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Author Notes:

Correspondence: burton@scripps.edu

Subject:

Keywords:

  • Science & Technology
  • Life Sciences & Biomedicine
  • Microbiology
  • Parasitology
  • Virology
  • IMMUNODEFICIENCY-VIRUS TYPE-1
  • T FOLLICULAR HELPER
  • AUTOLOGOUS NEUTRALIZING ANTIBODY
  • RESPIRATORY SYNCYTIAL VIRUS
  • HUMAN MONOCLONAL-ANTIBODIES
  • VESICULAR STOMATITIS-VIRUS
  • SITE-SPECIFIC ANALYSIS
  • CD4 BINDING-SITE
  • ENVELOPE GLYCOPROTEINS
  • B-CELLS

A Blueprint for HIV Vaccine Discovery

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Journal Title:

Cell Host and Microbe

Volume:

Volume 12, Number 4

Publisher:

, Pages 396-407

Type of Work:

Article | Post-print: After Peer Review

Abstract:

Despite numerous attempts over many years to develop an HIV vaccine based on classical strategies, none has convincingly succeeded to date. A number of approaches are being pursued in the field, including building upon possible efficacy indicated by the recent RV144 clinical trial, which combined two HIV vaccines. Here, we argue for an approach based, in part, on understanding the HIV envelope spike and its interaction with broadly neutralizing antibodies (bnAbs) at the molecular level and using this understanding to design immunogens as possible vaccines. BnAbs can protect against virus challenge in animal models, and many such antibodies have been isolated recently. We further propose that studies focused on how best to provide T cell help to B cells that produce bnAbs are crucial for optimal immunization strategies. The synthesis of rational immunogen design and immunization strategies, together with iterative improvements, offers great promise for advancing toward an HIV vaccine.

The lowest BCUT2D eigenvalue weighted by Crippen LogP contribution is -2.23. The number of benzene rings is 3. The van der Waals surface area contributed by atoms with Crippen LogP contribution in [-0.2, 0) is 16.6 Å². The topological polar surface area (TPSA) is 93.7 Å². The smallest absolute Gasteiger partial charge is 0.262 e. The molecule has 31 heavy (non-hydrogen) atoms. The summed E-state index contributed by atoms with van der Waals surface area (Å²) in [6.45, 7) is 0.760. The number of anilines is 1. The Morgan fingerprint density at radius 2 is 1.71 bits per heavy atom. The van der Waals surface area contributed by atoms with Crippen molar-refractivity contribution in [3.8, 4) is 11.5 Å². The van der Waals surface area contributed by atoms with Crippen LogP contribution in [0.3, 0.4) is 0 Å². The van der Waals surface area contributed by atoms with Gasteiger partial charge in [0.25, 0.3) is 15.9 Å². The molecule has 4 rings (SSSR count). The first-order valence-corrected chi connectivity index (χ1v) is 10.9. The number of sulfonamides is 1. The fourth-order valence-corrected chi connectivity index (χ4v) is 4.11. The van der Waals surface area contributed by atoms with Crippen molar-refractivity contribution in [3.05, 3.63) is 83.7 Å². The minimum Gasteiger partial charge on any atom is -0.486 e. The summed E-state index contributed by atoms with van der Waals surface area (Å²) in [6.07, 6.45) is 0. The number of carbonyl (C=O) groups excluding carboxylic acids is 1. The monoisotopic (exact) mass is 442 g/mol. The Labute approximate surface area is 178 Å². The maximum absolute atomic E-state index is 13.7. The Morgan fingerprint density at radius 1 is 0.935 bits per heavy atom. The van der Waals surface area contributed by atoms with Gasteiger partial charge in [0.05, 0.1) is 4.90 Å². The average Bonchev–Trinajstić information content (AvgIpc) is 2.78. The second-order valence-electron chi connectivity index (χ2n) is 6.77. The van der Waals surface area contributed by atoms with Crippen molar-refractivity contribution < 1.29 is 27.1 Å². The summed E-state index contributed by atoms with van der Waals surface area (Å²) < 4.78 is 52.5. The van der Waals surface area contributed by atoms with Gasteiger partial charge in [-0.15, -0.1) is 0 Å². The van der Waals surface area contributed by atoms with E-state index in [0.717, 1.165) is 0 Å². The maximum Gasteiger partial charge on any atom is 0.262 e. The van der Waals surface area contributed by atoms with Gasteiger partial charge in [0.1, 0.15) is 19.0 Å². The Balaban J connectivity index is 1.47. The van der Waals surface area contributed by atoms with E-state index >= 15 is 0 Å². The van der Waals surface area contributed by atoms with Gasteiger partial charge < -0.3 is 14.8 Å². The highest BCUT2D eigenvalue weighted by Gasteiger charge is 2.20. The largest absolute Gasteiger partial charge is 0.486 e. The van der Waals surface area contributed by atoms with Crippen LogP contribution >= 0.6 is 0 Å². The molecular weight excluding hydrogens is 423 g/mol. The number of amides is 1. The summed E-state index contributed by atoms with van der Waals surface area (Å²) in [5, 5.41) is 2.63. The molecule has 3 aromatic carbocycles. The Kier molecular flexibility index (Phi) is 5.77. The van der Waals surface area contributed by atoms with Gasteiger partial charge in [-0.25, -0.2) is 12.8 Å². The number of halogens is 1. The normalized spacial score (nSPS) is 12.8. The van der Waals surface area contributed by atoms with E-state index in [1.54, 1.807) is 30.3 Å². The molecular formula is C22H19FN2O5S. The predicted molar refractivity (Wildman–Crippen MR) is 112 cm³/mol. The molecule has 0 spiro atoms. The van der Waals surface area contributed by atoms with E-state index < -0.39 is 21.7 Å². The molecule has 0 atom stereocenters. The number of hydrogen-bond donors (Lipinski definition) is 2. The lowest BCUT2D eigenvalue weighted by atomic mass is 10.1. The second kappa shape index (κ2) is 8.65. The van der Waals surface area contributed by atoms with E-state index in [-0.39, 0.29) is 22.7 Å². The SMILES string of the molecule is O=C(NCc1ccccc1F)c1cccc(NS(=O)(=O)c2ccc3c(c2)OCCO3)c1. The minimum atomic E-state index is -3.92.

Copyright information:

© 2012 Elsevier Inc.

This is an Open Access work distributed under the terms of the Creative Commons Attribution-NonCommerical-NoDerivs 3.0 Unported License (http://creativecommons.org/licenses/by-nc-nd/3.0/).

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